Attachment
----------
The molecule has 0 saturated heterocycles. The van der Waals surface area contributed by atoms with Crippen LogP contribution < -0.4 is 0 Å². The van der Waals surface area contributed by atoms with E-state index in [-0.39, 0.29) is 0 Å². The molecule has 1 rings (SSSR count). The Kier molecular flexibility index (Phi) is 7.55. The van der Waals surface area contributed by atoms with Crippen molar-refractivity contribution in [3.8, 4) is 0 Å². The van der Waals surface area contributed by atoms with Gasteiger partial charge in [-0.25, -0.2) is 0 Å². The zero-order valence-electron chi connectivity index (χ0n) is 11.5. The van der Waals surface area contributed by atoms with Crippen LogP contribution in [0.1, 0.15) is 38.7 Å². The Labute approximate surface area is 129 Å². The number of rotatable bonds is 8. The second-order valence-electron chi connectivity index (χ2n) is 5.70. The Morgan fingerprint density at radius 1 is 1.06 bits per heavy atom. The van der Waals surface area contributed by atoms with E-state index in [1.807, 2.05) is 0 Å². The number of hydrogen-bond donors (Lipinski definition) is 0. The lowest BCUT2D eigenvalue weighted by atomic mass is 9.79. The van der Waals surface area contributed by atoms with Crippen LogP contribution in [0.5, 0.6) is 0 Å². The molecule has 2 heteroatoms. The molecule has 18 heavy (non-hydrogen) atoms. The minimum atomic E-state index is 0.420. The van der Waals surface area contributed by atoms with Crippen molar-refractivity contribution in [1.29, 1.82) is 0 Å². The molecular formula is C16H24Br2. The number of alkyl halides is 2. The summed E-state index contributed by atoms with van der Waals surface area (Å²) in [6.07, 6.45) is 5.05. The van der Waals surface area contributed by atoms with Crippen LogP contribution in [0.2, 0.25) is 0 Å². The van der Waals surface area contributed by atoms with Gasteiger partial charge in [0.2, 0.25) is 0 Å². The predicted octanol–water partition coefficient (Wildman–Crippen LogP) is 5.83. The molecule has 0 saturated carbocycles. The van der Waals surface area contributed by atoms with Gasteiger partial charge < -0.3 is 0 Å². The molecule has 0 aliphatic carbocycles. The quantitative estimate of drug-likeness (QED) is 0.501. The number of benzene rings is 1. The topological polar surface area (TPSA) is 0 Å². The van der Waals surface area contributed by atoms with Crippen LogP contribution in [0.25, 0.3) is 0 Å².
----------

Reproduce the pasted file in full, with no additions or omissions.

The molecule has 0 saturated heterocycles. The van der Waals surface area contributed by atoms with Crippen LogP contribution < -0.4 is 0 Å². The van der Waals surface area contributed by atoms with E-state index in [-0.39, 0.29) is 0 Å². The molecule has 1 rings (SSSR count). The Kier molecular flexibility index (Phi) is 7.55. The van der Waals surface area contributed by atoms with Crippen molar-refractivity contribution in [3.8, 4) is 0 Å². The van der Waals surface area contributed by atoms with Gasteiger partial charge in [-0.25, -0.2) is 0 Å². The zero-order valence-electron chi connectivity index (χ0n) is 11.5. The van der Waals surface area contributed by atoms with Crippen LogP contribution in [0.1, 0.15) is 38.7 Å². The Labute approximate surface area is 129 Å². The number of rotatable bonds is 8. The second-order valence-electron chi connectivity index (χ2n) is 5.70. The Morgan fingerprint density at radius 1 is 1.06 bits per heavy atom. The van der Waals surface area contributed by atoms with E-state index in [1.807, 2.05) is 0 Å². The number of hydrogen-bond donors (Lipinski definition) is 0. The lowest BCUT2D eigenvalue weighted by atomic mass is 9.79. The van der Waals surface area contributed by atoms with Crippen LogP contribution in [0.5, 0.6) is 0 Å². The molecule has 2 heteroatoms. The molecule has 18 heavy (non-hydrogen) atoms. The minimum atomic E-state index is 0.420. The van der Waals surface area contributed by atoms with Crippen molar-refractivity contribution in [1.29, 1.82) is 0 Å². The molecular formula is C16H24Br2. The number of alkyl halides is 2. The summed E-state index contributed by atoms with van der Waals surface area (Å²) in [6.07, 6.45) is 5.05. The van der Waals surface area contributed by atoms with Crippen LogP contribution in [0.2, 0.25) is 0 Å². The van der Waals surface area contributed by atoms with Gasteiger partial charge in [0.2, 0.25) is 0 Å². The predicted octanol–water partition coefficient (Wildman–Crippen LogP) is 5.83. The molecule has 0 saturated carbocycles. The van der Waals surface area contributed by atoms with Gasteiger partial charge < -0.3 is 0 Å². The molecule has 0 aliphatic carbocycles. The quantitative estimate of drug-likeness (QED) is 0.501. The number of benzene rings is 1. The topological polar surface area (TPSA) is 0 Å². The van der Waals surface area contributed by atoms with Crippen LogP contribution in [0.25, 0.3) is 0 Å².